The Zika Virus Is Real. How Do You Protect Your Workers?

The Zika Virus Is Real- How Do You Protect Your Workers

You may have heard about it on TV, in travel blogs, or in the news. But what exactly is the Zika virus, and how does it affect your outdoor work force?

Zika is a virus that spreads when a mosquito bites a person with the virus, then bites another person. It can continue to spread when another person comes in direct contact with the infected person’s bodily fluids, such as exposure to infected blood or through sexual transmission.

Four out of five people infected with Zika will probably never know they had the virus. But for one out of those five, Zika can cause symptoms such as rash, fever, and body aches that last a few days. However, the major risk of Zika is not to the adults bitten, but to the unborn child of a bitten pregnant women or her male partner. That’s because if a woman contracts Zika while pregnant, either through a bite or sexual transmission, the virus has been linked to a deadly birth defect called microcephaly that causes brain damage in the unborn fetus. And because so few infected people ever have symptoms, it’s very difficult for pregnant women to know if they were affected until it’s too late. This makes Zika, as you can imagine, a terrifying risk for a lot of people.

Recently, the CDC and OSHA released a “Fact Sheet” to help workers reduce their risk of occupational exposure to Zika. We’ve read the facts and broken them down into simple steps you can take to help protect your employees.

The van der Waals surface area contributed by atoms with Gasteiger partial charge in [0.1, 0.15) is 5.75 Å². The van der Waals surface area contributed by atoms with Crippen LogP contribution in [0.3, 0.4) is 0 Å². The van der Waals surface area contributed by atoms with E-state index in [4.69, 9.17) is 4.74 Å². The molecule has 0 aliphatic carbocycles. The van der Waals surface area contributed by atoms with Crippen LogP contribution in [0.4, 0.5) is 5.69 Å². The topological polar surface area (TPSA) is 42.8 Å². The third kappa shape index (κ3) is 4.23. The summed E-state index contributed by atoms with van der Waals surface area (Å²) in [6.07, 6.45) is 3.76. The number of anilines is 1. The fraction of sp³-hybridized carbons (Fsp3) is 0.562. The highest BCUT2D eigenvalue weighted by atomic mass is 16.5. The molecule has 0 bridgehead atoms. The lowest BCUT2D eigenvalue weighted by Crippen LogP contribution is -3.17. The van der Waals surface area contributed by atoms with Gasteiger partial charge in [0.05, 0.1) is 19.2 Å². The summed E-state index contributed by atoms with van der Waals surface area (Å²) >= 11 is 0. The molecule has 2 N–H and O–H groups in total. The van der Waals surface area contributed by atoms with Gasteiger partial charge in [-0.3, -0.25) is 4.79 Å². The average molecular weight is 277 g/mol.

Step One: Find out if Zika is in your area. Go to the CDC’s Zika page to check the map and see if Mosquitoes carrying the virus are living where you work.

Step Two: Give employees the facts. Of course you don’t want anyone to get sick with Zika, but the virus poses an even greater risk for those workers who are trying to grow a family – both women and men. If your employees understand the facts, they may ask to be reassigned to indoor tasks to avoid the risk of a bite completely. This is a request you should take very seriously.

Step Three: Provide insect repellant. One of the best ways to protect against mosquitoes is with bug spray. Provide a repellant for your employees that includes an EPA-approved active ingredient (such as DEET) and be sure to give them ample time to apply it both before and throughout the work day.

Step Four: Encourage and provide protective clothing. Encourage your employees to wear loose-fitting, full-coverage clothing to work. Also, provide protective accessories such as gloves, hats, and mosquito nets for them to wear and return after their shift.

Step Five: Clear your workplace of standing water. Mosquitoes like to gather around water sources, so be aware of places in your worksite where standing water might pool (such as tires, barrels, wheelbarrows, etc.) and clear them out before the day starts.

For other high-risk workers, such as health care, laboratory, mosquito-control workers, or those traveling to Central America for work, different guidelines have been set by the CDC and are available in the fact sheet.


Carrie Charity Murphy is a freelance writer for Insured Solutions and Improve comedienne based in Louisville, Kentucky. She lives with her husband Ben and their two dogs, Sprocket and Ms. Brisby.
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